Germany’s occupation of Norway in 1940 did not have any consequences for Svalbard and its settlement for a little while. This changed in June 1941, when Hitler attacked the Sovjet Union, as the Barents Sea now got a new strategical significance as gateway for important goods from the western allies for the Red Army. In August 1941, 1955 Russians and 765 Norwegians were evacuated to the UK and the settlements on Spitsbergen largely destroyed to make sure the Germans would not benefit from them. This was quickly realised in Germany, and the opportunity was used to establish war weather stations. Weather data from the arctic were vital both for central Europe and for attacking the convoys to Murmansk. The importance of those convoys for the war in eastern Europe made both the Germans and the Allies put great effort into attacking and, respectively, protecting them. For Germany, this meant to establish a number of weather stations in the arctic, which the Allies of course tried to prevent. Competition between the different branches within the German military led to the somewhat strange fact that there were often more than one station wintering in Svalbard, whereas one might have done from a meteorological point of view. In 1941-42, the station ‘Bansö’ wintered in Adventdalen near Longyearbyen and ‘Knospe’ in Signehamna in the Krossfjord.
Reste der Kriegswetterstationen »Knospe« und »Nussbaum« in Signehamna (Krossfjord).
In 1942, the Norwegians tried to get control over Svalbard again. An attempt was made together with the British with two small ships, the Isbjørn and the Selis. Four German airfcrafts attacked the two ships in the night to 14th May in the Grønfjord; Isbjørn was sunk and Selis caught fire and 14 people were killed. The surviving force established a garrison with about 80 soldiers in Barentsburg, which had been largely destroyed in the previous summer. The German weather station Knospe in the Krossfjord was discovered, and a German soldier was shot there. A German submarine, which came to pick the crew of the weather station up, attacked the Norwegian camp in the Krossfjord. This attack also cost the life of one Norwegian. Later that year, the Germans again established a weather station in the Krossfjord on the same site (station ‘Nussbaum’).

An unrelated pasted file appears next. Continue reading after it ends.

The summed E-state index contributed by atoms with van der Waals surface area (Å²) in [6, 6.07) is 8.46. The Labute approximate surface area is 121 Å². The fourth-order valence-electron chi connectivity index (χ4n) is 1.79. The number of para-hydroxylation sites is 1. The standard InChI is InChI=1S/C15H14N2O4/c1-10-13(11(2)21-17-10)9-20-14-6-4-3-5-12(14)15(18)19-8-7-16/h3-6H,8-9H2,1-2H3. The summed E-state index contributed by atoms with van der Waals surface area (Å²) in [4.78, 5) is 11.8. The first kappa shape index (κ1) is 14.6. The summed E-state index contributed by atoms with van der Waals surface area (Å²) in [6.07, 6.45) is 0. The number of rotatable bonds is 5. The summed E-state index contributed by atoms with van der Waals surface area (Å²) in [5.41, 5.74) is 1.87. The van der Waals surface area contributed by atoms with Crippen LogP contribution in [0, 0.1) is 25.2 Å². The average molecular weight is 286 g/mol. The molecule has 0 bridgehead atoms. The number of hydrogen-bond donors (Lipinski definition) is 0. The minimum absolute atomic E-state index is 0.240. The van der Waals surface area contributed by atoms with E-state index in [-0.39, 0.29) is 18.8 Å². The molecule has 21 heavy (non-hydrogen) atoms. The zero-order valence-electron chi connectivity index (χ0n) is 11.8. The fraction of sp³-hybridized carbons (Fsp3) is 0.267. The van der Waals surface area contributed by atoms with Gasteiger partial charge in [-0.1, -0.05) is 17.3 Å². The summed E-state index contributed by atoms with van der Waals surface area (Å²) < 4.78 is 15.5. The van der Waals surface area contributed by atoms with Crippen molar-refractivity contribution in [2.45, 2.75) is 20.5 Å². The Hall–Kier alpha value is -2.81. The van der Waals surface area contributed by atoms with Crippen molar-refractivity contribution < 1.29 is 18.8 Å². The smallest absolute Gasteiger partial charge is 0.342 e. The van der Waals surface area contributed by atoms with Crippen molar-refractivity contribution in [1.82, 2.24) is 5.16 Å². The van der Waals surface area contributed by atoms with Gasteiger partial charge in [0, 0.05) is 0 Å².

German war weather stations in Spitsbergen: ‘Kreuzritter’ in the Liefdefjord 1943/44
In September 1943, the Germans surprised the Norwegians with a large attack with their fleet from northern Norway, which did not have a lot to do otherwise. The two large battleships Scharnhorst and Tirpitz, together with a larger number of smaller ships, bombed Barentsburg and Longyearbyen, killing 9 Norwegian soldiers and capturing 41. The Norwegian garrison was soon established again, now in Longyearbyen.
Barentsburg being evacuated by British forces in late summer 1941
In the meantime, the war for the weather continued. The Germans kept establishing secret weather stations in Svalbard as well as northeast Greenland and Franz Josef Land. Only in 1944-45, with an increasingly difficult situation in Europe, the Germans ran no less than four staffed weather stations in Svalbard, in addition to other, similar ones elsewhere in the north Atlantic! The last German military unit operating anywhere in the world was the station‘Haudegen’ on Nordaustland, which was evacuated by the Norwegians in September 1945, very much so to the relief of the Germans. The station was manned with a combined crew of military personell and soldiers. Fighting near the stations was not an everyday event, but it did happen and cost the lives of a number of men from both sides.
Remains of the German war weather station Haudegen, Nordaustland (2001)
There is mostly not to much to be seen anymore after the weather stations from the war. Time and the harsh weather, but mostly souvenir collectors have taken most of it away, but a few remains can still be seen, with Haudegen on Nordaustland being the best-preserved one in Svalbard. The settlements were also destroyed with the exception of Pyramiden; but both Norwegians and Russians rebuilt their mining towns quickly after the war and started to mine coal again.
Wreck of German meteorological aircraft from the war in Adventdalen near Longyearbyen (1997)